If you are currently hiring for your start-up that means either two things have recently occurred; you recently lost someone or you realized you’re missing someone you need on your team. What follows these two scenarios is probably a job posting through whatever medium has proven to be useful for the company in the past. A job posting usually brings on applicants with applicants then comes resumes. Mission complete! However, when is anything ever that easy? In reality this is just a quarter of the battle. Depending on the position, pay, demand you may get a ton of resumes or maybe just a few however the process of filtering them usually stays the same.
Regardless of who your target applicant pool is let’s face it most of the resumes you’re going to receive are going to be awful. The reasons why vary and have a lot to do with the fact that some people just never learned how to create a decent resume. An applicant may think because he/she is a “marketer” they can be super creative and use a script font along with a weird color resulting in an unreadable resume. Other applicants may not even read the job post and submit their resume just because they want a job.
My particular resume reviewing process goes as follows. I begin by doing something I call the three towers better known as the yes, no and maybe pile. This process has become more refined for me in the last couple months after looking at so many resumes. With time you become better at evaluating resumes and separating real skills from (lack of a better term) bullshit. Applicants usually begin in the “No” pile and transition to “Maybe” and “Yes” if worthy. Landing in the no pile is usually due to inefficient experience. The “Maybe” pile is usually applicants who have a ok resume “But” have something in there that causes me to question them working out at the company. A good example is many short spans of employment. Landing in the “Yes” pile means that this applicant is a good fit on paper he/she has the skill and experience to back up filling this particular position. This is followed by a phone call or a email on behalf of the company to the applicant.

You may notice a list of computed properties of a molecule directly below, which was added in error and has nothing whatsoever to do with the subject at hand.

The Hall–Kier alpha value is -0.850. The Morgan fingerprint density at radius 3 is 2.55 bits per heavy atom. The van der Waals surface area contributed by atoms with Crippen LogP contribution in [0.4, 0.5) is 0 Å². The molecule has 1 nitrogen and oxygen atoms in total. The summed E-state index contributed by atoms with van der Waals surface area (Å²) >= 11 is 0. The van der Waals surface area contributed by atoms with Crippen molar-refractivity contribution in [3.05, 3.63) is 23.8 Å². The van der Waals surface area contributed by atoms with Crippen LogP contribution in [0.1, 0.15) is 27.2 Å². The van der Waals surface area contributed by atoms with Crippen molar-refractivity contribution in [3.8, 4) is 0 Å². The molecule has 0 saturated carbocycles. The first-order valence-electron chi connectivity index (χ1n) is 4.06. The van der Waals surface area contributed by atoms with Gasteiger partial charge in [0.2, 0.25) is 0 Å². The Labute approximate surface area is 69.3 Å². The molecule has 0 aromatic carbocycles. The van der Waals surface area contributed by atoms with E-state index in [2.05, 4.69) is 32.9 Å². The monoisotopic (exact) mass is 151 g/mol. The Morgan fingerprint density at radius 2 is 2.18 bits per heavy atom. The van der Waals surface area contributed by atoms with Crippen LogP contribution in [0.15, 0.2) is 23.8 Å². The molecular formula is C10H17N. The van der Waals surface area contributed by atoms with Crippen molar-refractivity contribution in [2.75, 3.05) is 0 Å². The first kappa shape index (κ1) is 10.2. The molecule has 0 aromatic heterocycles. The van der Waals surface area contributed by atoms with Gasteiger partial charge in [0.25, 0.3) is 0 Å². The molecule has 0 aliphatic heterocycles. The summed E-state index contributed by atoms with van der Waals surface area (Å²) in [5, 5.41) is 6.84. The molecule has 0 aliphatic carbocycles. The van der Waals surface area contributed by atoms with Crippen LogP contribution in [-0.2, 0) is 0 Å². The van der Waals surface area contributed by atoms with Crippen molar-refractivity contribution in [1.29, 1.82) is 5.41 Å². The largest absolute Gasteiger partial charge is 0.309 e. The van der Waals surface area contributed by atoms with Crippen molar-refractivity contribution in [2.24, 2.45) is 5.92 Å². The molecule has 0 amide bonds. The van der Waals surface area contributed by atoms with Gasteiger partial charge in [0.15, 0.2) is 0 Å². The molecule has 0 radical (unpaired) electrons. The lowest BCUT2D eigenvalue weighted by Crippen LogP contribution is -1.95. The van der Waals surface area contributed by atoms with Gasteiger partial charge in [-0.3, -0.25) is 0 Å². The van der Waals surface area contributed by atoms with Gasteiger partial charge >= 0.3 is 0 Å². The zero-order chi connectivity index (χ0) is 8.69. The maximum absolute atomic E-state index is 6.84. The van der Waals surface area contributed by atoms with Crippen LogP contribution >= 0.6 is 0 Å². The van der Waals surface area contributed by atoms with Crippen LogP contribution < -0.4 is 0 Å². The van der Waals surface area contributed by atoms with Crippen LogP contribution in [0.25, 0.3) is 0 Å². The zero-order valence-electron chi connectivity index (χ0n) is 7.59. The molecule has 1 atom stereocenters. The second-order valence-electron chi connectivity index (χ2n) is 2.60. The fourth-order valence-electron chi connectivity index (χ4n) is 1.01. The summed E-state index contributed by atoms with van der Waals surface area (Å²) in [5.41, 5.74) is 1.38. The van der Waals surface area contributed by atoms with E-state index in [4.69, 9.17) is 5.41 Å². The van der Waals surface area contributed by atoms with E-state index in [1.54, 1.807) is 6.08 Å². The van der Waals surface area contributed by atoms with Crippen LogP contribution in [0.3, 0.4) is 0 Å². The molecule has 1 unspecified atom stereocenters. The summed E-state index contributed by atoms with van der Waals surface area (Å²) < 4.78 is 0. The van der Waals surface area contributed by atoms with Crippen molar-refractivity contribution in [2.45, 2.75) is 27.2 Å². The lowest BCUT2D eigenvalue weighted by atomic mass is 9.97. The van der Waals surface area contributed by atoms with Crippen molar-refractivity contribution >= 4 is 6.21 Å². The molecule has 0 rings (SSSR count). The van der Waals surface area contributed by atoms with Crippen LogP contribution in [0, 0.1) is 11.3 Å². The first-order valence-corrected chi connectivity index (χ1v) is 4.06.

I’ve learned it takes experience to be able to look at a sheet of text and determine if someone on paper is worth even sitting down with. Being an Ed tech company much of my hiring involves engineers. In their particular case many of them feel it necessary to use their resume to list off every programming language known to man. It usually doesn’t take long to find out that they only really use one or two and just happen to have done a project in the past and came across a few others.
The hiring process can be extremely tough. To me resume reviewing and hiring in general is very much like playing the lottery. Most of the resumes you receive will not be good however you still continue to invest your time and money hoping that at the end your investment might end up being rewarded. Still in the end it’s all a gamble because you have no clue as to how things are going to turn out.
There are many steps to hiring; there’s interviewing, paperwork, payroll. This is about getting over that first hump when finding that right person which begins with picking the right resume.
Emilio Estevez is the CEO & Co-founder of Cosiety a collaborative community for college students to learn and share. Emilio has won and participated in various entrepreneurship competitions in NYC and as a college undergraduate and business leader and advises many early stage entrepreneurs.Suscribe to the podcast